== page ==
The concept of “administrative deference” is a key component to the modern regulatory state. An important aspect of administrative deference is the “Chevron doctrine,” i.e. the concept that the courts should defer to relevant agencies’ interpretations of ambiguous statutes they are tasked to administer.
The Chevron doctrine is rooted in the US Supreme Court’s 1984 decision in Chevron v. National Resources Defense Council, which evaluated two competing interpretations of the federal Clean Air Act. Some practitioners have observed that the Supreme Court has grown increasingly suspicious of the power of the executive branch and speculate that precedent establishing the “Chevron doctrine” may be overturned or limited in keeping with other recent decisions focused on regulatory – not statutory – deference.
The Court’s recent, unanimous decision in American Hospital Association v. Becerra could appear to be consistent with that speculation in that it reflects a “Chevron”-style analysis without mentioning the doctrine (even though the case was discussed at length at argument and in various Supreme Court briefing). The decision provides two main takeaways for the regulated community:
1. The Court appears to have applied a higher bar for ambiguity: With Becerra, the Court appears to signal that a significant level of ambiguity is necessary before accepting an agency’s interpretation. Under traditional Chevron analysis, the Court would first look at the text of the relevant statutes and assess whether or not statutory ambiguity is present. A divided panel of the DC Circuit noted a contradiction between the intentions of the reimbursement-rate provisions (to align the reimbursement rates more closely to the actual costs to hospitals) and the plain text limiting the US Department of Health and Human Services (HHS) and current US Secretary of Health and Human Services Xavier Becerra’s ability to adjust rates, and found that created enough ambiguity to warrant deference to the agency under Chevron.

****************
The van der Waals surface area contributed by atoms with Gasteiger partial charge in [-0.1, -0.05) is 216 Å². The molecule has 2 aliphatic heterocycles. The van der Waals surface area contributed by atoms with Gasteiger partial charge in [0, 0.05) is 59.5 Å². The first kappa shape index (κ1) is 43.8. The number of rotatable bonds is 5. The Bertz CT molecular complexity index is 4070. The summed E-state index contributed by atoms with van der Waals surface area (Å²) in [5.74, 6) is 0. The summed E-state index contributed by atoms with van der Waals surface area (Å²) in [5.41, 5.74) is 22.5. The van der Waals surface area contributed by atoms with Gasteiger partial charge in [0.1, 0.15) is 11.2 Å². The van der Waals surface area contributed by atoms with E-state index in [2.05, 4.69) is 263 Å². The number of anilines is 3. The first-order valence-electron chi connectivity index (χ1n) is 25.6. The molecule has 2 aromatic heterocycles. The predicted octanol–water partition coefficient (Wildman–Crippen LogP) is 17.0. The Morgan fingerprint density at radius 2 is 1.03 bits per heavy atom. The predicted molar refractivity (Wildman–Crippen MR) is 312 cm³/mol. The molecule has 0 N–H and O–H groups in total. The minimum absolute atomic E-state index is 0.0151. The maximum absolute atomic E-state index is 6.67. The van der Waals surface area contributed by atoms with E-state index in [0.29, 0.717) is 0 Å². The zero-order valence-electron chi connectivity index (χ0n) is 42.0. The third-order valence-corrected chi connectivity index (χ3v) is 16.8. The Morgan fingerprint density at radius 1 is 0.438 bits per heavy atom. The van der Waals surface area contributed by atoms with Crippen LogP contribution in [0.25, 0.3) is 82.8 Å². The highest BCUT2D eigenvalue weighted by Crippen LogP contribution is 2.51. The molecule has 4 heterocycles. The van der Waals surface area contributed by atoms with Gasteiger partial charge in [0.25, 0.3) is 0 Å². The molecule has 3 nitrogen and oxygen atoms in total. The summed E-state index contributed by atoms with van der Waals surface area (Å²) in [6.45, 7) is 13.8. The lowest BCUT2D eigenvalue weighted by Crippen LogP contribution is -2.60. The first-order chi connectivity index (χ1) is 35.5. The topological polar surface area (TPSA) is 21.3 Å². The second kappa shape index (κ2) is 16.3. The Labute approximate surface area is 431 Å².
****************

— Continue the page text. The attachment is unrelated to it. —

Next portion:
The Supreme Court disagreed and held that the statutory provisions at issue were “straightforward.” That there was a divergence in opinion between the DC Circuit and Supreme Court – probably the two courts which most frequently encounter federal statutes – indicates that the presence of statutory ambiguity may sometimes be in the eye of its beholder.
2. No Mention of “Chevron” Deference: Chevron has been a guiding precedent for nearly 40 years and was a central focus of the parties’ briefings and oral arguments. Although much of the decision parallels a Chevron analysis, the 14-page opinion never mentions Chevron, reasonably perceived to be a key precedent in this area. Perhaps given that Chevron is left unmentioned, the decision does not overturn Chevron – even though numerous amici briefs asked for Chevron to be overturned -- it illustrates a path future courts could follow to reject the statutory interpretations of federal agencies under the guise of reviewing statutory plain meaning.
Statutory vs. Regulatory Deference